What if you could mod a game as seamlessly as playing it the way it was written? In Nicky Case’s latest simulation tool, A Simulation in Emoji, just that promise is fulfilled. In the introduction for A Simulation in Emoji, Case writes, “there is *no* difference between playing and making, between reading and writing.” This is because Case has given you, the player, all the tools already, to an endlessly customizable extent. But just what is being customized? A simulator for anything and everything—through emojis. Case is no stranger to life-simulation tools. Case first made waves in 2014 with Coming…

We Are Chicago
News

We Are Chicago aims to dispel media myths about poor, black families

When thinking about the black neighborhoods in Chicago‘s south and west side most people will probably see death statistics. This is what the media thrusts into the public’s face time and again. It’s hardly an isolated incident; while purported to be based in fact, these statistics are trumpeted around for their racially charged implications. Bring it up again and again and those who are distant and unfamiliar with these neighborhoods can only associate them with gangland murders. What else do they have to go on? Being poor and black becomes enough for everyone else to fear you. And it seems to…

minimetrolead
Review

Mini Metro makes mass transportation sublime

I don’t remember much from Jeen-Shang Lin’s Soil Mechanics class. Beyond a vague inkling of his whiteboard doodles and that time he paused mid-lecture to remark on my unexpected presence, most of it remains a formula-laden blur. Except for the one time he mentioned Pittsburgh’s North Shore Connector project. I can still recall his perplexed laugh. “Pittsburgh has some beautiful bridges,” or something like that, he said. “The people know how to build them, how to fix them … so why the hell did they decide to dig a tunnel underneath the Alleghany?” A shrug. More laughter. Then back to…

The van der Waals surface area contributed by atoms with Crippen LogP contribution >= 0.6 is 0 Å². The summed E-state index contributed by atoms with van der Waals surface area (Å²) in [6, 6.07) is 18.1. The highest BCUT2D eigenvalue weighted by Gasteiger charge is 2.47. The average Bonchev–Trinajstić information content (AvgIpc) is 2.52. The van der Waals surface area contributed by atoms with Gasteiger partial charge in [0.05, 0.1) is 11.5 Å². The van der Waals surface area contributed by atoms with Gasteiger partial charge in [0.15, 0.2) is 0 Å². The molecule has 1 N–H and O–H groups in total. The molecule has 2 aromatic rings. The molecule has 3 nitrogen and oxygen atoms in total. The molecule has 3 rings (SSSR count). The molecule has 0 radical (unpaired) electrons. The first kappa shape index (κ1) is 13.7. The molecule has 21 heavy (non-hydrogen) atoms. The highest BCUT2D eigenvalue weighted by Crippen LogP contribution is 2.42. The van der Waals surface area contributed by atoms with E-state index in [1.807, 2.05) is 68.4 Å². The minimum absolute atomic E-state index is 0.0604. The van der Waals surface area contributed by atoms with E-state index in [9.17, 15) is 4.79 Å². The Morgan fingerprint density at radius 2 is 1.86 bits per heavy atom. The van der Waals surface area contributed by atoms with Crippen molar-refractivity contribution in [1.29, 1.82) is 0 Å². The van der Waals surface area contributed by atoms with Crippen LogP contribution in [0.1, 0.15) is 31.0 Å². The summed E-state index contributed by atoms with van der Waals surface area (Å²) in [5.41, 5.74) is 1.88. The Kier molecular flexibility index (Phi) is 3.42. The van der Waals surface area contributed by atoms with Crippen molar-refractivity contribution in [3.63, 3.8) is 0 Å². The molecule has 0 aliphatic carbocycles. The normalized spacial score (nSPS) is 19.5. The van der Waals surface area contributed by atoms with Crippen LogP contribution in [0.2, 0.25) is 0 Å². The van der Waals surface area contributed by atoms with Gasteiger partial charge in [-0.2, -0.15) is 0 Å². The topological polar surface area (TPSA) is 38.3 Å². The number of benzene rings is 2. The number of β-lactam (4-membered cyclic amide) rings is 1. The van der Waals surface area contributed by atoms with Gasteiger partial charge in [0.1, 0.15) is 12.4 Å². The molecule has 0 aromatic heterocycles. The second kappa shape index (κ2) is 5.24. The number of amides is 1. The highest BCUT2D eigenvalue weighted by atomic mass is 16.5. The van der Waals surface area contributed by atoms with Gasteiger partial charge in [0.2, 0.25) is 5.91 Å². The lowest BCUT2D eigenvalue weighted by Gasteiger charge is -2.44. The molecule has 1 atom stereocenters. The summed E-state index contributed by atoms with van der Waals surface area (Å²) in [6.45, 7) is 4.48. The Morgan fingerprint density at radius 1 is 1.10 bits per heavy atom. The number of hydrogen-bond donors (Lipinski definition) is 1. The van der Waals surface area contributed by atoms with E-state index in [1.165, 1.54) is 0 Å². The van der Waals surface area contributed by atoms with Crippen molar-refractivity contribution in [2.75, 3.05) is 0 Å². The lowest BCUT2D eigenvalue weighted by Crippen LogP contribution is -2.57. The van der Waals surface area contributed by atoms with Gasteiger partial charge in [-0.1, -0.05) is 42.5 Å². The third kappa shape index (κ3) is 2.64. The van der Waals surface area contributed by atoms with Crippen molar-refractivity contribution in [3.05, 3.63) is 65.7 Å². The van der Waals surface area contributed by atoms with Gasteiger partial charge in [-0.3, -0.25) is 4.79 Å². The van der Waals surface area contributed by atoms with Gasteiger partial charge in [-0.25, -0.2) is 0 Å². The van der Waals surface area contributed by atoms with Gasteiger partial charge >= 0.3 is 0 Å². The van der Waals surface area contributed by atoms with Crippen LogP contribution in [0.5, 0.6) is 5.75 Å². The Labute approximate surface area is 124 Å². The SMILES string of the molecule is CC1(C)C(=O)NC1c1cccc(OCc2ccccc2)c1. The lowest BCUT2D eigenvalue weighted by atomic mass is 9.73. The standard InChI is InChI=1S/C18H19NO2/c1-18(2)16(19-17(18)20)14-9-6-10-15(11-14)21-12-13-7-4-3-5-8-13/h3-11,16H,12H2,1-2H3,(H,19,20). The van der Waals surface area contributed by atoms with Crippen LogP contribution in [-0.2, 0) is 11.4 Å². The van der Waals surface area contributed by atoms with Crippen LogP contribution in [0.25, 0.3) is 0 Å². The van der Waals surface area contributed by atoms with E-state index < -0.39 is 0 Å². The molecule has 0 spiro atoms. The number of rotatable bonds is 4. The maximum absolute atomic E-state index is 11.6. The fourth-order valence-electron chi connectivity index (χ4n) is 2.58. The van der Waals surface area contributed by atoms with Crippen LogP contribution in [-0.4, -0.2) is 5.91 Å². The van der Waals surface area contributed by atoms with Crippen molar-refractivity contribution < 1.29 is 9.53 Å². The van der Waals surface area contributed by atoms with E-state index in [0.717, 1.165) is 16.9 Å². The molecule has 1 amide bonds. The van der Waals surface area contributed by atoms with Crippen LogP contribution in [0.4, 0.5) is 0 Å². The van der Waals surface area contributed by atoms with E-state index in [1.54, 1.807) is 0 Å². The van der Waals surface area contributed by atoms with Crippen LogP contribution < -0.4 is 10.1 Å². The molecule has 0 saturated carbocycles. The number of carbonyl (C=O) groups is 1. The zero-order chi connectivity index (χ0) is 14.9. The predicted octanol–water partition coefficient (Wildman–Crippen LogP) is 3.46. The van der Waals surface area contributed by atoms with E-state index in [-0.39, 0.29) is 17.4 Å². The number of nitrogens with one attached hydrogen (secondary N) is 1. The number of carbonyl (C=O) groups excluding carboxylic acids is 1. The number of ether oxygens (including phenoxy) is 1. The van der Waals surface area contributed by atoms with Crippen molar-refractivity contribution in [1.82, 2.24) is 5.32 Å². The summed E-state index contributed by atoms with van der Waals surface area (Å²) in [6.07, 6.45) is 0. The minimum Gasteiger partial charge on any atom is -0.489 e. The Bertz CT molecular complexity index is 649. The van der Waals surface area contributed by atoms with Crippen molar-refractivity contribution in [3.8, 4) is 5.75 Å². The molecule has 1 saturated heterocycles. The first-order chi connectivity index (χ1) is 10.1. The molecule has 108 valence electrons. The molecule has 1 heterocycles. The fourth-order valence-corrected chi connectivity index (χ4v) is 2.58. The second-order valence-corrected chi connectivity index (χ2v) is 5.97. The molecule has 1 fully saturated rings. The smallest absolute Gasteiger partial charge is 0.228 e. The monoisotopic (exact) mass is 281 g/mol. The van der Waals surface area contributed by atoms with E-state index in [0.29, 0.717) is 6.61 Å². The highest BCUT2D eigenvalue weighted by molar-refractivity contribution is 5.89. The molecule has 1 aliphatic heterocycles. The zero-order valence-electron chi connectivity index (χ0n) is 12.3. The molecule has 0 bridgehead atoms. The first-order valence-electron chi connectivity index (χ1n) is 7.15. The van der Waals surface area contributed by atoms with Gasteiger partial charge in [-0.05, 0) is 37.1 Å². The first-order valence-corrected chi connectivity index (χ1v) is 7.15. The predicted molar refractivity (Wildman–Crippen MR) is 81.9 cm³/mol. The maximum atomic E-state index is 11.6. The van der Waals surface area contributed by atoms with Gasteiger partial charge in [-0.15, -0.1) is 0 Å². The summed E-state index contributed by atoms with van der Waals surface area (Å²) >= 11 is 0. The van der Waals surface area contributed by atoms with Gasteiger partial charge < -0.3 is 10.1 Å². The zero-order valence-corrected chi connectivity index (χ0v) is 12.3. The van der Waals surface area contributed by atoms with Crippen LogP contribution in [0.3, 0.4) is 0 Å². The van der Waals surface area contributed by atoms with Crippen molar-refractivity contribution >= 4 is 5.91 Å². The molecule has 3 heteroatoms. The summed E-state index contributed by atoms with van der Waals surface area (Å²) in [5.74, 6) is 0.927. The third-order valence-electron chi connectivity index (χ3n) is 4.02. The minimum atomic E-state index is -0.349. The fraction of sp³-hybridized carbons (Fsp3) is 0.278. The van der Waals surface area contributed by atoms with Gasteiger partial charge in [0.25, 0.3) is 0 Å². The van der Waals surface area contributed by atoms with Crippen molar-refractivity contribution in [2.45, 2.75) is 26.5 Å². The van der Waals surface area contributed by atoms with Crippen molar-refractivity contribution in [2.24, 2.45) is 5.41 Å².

before
News

Before continues to take shape as the prettiest prehistorical survival game

Cavemen games seem to be the next big thing, a natural evolution of the survival genre. Now that the post-apocalypse is becoming a little tired, it makes sense to reach way back to pre-civilization for something fresh. Big titles like Far Cry Primal and WiLD may be the ones people are talking about, but the first recent example that comes to my mind is Before. Before had its biggest public debut during The Game Awards last year, but its creators over at Facepunch Studios (behind Garry’s Mod and Rust) have been posting updates here and there on the game’s progress…

Where2
News

Make friends and hack reality when Else Heart.Break() drops on September 24th

Else Heart.Break() makes me want to smoke cigarettes. It’s not that I don’t value my health. It’s that being a smoker seems to be the easiest way to people’s hearts in the game. If you smoke, you can say “yes” when strangers ask if you have either a) a lighter, or b) a smoke. With that icebreaker a whole range of social possibilities open up. “So, what’s your story?” the person might ask as they take their first drag, thanking you between pursed lips. You’ve met someone because you both smoke and now you’re chatting. The alternative is remaining seated…